These men knew the country, though, or parts of it anyway, the closets where the skeletons were buried. Over lunch or casual conversation they would share with her things she couldn’t learn in the published news reports. They explained how Sukarno had frayed badly the nerves of a U.S. government already obsessed with the march of communism through Indochina, what with his nationalist rhetoric and his politics of nonalignment — he was as bad as Lumumba or Nasser! — only worse, given Indonesia’s strategic importance. Word was that the CIA had played a part in the coup, although nobody knew for sure. More certain was the fact that after the coup the military had swept the countryside for supposed Communist sympathizers. The death toll was anybody’s guess: a few hundred thousand, maybe; half a million. Even the smart guys at the Agency had lost count.

Innuendo, half-whispered asides; that’s how she found out that we had arrived in Djakarta less than a year after one of the more brutal and swift campaigns of suppression in modern times. The idea frightened her, the notion that history could be swallowed up so completely, the same way the rich and loamy earth could soak up the rivers of blood that had once coursed through the streets; the way people could continue about their business beneath giant posters of the new president as if nothing had happened. …

Power. The word fixed in my mother’s mind like a curse. In America, it had generally remained hidden from view until you dug beneath the surface of things; until you visited an Indian reservation or spoke to a black person whose trust you had earned. But here power was undisguised, indiscriminate, naked, always fresh in the memory. Power had taken Lolo and yanked him back into line just when he thought he’d escaped, making him feel its weight, letting him know that his life wasn’t his own. That’s how things were; you couldn’t change it, you could just live by the rules, so simple once you learned them. And so Lolo had made his peace with power, learning the wisdom of forgetting.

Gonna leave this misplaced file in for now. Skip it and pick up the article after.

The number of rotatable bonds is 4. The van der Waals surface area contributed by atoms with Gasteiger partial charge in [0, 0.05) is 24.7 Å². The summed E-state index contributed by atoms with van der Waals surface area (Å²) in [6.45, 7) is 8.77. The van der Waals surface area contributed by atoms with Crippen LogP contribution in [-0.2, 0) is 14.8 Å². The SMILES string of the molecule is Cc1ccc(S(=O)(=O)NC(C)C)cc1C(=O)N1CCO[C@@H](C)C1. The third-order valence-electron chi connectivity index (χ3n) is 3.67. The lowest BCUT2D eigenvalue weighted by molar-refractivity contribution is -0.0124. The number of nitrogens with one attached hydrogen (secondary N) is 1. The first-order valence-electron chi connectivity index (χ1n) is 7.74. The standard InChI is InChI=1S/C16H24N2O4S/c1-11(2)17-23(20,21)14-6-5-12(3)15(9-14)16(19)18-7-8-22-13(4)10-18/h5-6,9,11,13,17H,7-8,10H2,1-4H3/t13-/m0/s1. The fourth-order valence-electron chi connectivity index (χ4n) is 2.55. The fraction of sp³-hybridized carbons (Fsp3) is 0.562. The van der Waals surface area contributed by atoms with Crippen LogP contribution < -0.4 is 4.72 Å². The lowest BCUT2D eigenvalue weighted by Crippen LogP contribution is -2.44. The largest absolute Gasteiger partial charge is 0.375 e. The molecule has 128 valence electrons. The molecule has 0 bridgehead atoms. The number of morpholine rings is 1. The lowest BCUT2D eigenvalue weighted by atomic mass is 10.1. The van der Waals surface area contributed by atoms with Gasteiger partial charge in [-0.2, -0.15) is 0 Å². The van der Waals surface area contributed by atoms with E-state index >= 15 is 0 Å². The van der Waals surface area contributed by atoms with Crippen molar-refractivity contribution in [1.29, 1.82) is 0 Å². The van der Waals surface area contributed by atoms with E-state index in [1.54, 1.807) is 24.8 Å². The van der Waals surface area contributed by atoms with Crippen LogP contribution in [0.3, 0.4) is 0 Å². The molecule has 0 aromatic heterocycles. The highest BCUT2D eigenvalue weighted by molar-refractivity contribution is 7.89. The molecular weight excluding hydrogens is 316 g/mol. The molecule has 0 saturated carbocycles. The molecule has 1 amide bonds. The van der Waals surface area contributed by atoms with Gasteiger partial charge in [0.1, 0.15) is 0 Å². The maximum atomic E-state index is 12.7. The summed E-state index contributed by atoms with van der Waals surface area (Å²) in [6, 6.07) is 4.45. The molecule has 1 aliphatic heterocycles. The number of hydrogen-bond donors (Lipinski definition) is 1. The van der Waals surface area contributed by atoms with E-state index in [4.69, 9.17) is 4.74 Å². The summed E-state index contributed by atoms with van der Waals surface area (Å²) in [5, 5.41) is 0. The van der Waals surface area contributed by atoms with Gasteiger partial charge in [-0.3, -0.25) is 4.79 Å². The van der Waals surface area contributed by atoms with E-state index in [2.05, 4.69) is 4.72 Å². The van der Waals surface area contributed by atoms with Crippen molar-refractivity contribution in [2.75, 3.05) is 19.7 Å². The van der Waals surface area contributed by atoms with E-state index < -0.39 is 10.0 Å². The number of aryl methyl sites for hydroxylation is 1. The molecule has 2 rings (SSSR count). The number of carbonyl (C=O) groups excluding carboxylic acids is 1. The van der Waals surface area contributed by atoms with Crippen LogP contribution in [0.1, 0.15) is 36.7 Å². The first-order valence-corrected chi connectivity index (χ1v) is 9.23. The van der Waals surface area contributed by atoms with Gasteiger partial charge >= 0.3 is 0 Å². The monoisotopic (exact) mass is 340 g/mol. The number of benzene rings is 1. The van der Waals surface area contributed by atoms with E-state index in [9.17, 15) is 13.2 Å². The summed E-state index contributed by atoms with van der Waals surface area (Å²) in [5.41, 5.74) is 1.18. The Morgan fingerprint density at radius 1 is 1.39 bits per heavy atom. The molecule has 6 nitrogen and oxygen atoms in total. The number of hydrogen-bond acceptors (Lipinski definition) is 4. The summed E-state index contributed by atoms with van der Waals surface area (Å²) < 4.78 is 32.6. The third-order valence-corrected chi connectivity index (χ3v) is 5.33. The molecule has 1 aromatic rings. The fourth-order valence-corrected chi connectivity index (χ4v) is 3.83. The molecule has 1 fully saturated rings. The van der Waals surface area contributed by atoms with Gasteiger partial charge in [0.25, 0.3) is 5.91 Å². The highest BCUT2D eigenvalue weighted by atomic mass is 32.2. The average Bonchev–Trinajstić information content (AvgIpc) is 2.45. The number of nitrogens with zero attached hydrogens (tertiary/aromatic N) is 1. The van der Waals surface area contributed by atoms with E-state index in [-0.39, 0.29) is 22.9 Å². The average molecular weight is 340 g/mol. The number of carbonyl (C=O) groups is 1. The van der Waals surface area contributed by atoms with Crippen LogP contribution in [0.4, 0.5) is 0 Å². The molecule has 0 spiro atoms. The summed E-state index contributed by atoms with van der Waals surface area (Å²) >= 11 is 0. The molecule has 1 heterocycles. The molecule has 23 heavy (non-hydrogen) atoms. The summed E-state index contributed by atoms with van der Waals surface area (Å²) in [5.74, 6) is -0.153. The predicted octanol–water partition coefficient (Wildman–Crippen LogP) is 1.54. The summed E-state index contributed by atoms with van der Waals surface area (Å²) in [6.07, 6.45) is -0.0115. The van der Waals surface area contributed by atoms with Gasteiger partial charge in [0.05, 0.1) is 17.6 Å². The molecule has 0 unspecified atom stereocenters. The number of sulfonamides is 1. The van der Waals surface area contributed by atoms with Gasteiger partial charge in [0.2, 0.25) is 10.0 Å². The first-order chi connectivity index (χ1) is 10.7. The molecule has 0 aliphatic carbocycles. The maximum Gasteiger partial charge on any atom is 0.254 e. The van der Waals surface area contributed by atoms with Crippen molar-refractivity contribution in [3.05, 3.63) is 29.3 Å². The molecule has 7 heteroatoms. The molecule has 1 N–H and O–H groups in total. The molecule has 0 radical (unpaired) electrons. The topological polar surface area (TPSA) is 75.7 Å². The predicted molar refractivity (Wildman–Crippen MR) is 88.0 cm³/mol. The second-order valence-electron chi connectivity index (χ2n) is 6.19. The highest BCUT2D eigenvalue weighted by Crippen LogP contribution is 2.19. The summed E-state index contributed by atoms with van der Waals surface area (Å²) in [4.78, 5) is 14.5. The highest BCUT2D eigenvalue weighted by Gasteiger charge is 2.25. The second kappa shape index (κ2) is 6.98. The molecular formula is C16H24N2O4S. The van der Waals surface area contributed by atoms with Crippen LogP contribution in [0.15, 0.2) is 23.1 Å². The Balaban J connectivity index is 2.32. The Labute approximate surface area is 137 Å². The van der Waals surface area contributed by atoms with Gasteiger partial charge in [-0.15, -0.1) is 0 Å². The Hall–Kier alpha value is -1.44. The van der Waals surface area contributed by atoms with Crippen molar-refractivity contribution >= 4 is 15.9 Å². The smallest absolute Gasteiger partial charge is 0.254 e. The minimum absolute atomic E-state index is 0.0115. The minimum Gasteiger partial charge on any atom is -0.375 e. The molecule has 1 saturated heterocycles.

The 1965 coup and its hideous aftermath is covered in detail in the recent book “ The Jakarta Method ” by former Washington Post reporter Vincent Bevins.

Indonesia was governed from World War II until 1965 by President Sukarno (some Indonesians have a single name) who had previously led the resistance to Dutch colonization. This made the U.S. increasingly unhappy. Indonesia was enormous, with the world’s sixth-largest population, and the PKI was the third-biggest Communist Party on Earth, after China’s and the Soviet Union’s. It mattered little to the American government that Sukarno was not himself a Communist, or that the PKI had no plans or capacity for violence. It was bad enough that Sukarno did not leap to put the Indonesian economy at the service of U.S. multinationals, and that he helped create the Non-Aligned Movement of countries that wished to stay out of both the Soviet and American blocs.

The U.S. goal, then, was to extract Sukarno from power in favor of someone reliable (from the American perspective), while creating a pretext for the Indonesian military to destroy the PKI. But how to make this happen?

Howard P. Jones, the American ambassador to Indonesia until April 1965, told a meeting of State Department officials just before leaving his post, “From our viewpoint, of course, an unsuccessful coup attempt by the PKI might be the most effective development to start a reversal of political trends in Indonesia.” This, he believed, would give the army a “clear-cut kind of challenge that would galvanize effective reaction.” A British Foreign Office official made the case that “there might therefore be much to be said for encouraging a premature PKI coup during Sukarno’s lifetime.”

Coincidentally enough, this is exactly what appeared to happen. On September 30, 1965, a group of young military officers kidnapped six Indonesian generals, claiming that they planned to overthrow Sukarno. All six generals somehow soon ended up dead.

Suharto, an Army general who was, fortuitously, not targeted, announced with his allies that the dead generals had been castrated and tortured by female members of the PKI in a “depraved, demonic ritual,” according to Bevins. Years later it was discovered that none of this was true; all but one of the six generals had simply been shot.